abc
Mar 20 2017, 03:08 AM
(c) Not allowing consumers to publish any legal content
Redundant.

abc
Mar 20 2017, 03:08 AM
Makes it Necessary for ISP's to disclose to all consumers:
(a) Any hidden monetary expenses or use limits (bandwidth)
Assuming we live in a world where nations are unable to handle this themselves, then that doesn't seem entirely absurd.
abc
Mar 20 2017, 03:08 AM
(b) Any changes in policy, terms, or agreement of any type
See above.
abc
Mar 20 2017, 03:08 AM
(c) Any potentials glitches or outages that the ISP is aware of

Totally absurd. ISPs must disclose ANY POTENTIAL GLITCHES OR OUTAGES that the ISP is AWARE of? ISPs are presumably aware of the potential outage that would be caused by an alien attack. Should they be forced to disclose that? Etc.

abc
Mar 20 2017, 03:08 AM
Establishes the ISP Regulatory Committee
Oh good, no fluff resolution is complete without a committee.

abc
Mar 20 2017, 03:08 AM
Permits the ISP Regulatory Committee to:
(a) Issue fines for not abiding by these terms
Yay unfettered discretion!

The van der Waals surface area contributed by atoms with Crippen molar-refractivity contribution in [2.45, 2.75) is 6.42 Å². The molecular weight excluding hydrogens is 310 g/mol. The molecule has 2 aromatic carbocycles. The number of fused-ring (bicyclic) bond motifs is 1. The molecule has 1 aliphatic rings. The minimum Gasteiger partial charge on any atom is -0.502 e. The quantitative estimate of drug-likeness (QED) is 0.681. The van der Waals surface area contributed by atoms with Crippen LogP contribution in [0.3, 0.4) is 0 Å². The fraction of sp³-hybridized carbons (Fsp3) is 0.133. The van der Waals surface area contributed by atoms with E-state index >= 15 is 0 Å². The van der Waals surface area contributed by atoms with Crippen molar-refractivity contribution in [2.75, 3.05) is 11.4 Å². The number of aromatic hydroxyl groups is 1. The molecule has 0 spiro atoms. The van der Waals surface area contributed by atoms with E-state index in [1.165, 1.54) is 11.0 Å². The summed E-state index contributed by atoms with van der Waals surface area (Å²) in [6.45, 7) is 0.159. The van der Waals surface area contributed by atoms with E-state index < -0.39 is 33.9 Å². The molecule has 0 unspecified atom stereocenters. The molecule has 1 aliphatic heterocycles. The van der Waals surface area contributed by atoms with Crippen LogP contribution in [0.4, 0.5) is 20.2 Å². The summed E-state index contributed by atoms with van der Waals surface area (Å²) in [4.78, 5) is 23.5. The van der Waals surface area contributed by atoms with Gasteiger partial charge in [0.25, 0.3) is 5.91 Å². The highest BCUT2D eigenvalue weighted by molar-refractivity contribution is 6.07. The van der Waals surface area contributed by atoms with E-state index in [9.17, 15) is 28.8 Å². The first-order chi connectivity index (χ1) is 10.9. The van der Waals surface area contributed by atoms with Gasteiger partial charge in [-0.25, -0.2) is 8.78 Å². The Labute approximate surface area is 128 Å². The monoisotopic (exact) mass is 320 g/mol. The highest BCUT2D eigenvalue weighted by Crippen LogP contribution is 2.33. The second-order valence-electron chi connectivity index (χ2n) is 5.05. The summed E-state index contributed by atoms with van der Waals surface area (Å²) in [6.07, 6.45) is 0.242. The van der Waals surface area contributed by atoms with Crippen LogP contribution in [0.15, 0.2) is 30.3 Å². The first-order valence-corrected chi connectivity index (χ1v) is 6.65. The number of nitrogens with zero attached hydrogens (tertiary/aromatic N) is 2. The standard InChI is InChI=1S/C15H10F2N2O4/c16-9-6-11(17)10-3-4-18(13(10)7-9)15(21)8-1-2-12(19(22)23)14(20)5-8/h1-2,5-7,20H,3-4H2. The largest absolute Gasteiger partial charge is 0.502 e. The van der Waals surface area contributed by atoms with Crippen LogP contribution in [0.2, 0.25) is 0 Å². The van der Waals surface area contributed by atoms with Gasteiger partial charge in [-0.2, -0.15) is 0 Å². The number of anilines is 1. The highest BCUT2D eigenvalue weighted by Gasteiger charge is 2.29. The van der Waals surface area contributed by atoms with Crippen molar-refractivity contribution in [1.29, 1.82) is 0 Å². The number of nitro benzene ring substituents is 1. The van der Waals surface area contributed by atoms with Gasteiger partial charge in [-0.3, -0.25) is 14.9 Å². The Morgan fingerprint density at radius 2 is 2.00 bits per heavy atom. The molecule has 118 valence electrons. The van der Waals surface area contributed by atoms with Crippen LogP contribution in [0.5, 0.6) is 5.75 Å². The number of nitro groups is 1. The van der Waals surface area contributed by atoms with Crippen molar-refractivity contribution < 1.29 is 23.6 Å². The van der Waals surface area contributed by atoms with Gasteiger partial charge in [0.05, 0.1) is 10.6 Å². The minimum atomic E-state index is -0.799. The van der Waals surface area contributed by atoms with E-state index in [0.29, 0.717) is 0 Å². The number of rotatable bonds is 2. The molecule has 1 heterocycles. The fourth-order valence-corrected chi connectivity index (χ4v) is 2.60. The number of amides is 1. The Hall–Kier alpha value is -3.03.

abc
Mar 20 2017, 03:08 AM
(b) Suspend an ISP from providing services as a consequence for not abiding by these terms
So now the consumers get no internet at all? Rough.
abc
Mar 20 2017, 03:08 AM
(c) Initiate investigations of an ISP at the order of a court, consumer, or at its own discretion
What Courts? National? International? Municipality? Courts of religious tribunal founded upon sects of breakaway religions based in distant desert colonies of backwater nations?
abc
Mar 20 2017, 03:08 AM
(d) Require ISP's to provide monetary compensation to consumers if found guilty of not abiding by these terms
Yay unfettered discretion!

abc
Mar 20 2017, 03:08 AM
So says we, the World Assembly.

Strange way to end the resolution. Generally they start with "The World Assembly." then rolls into the preamble.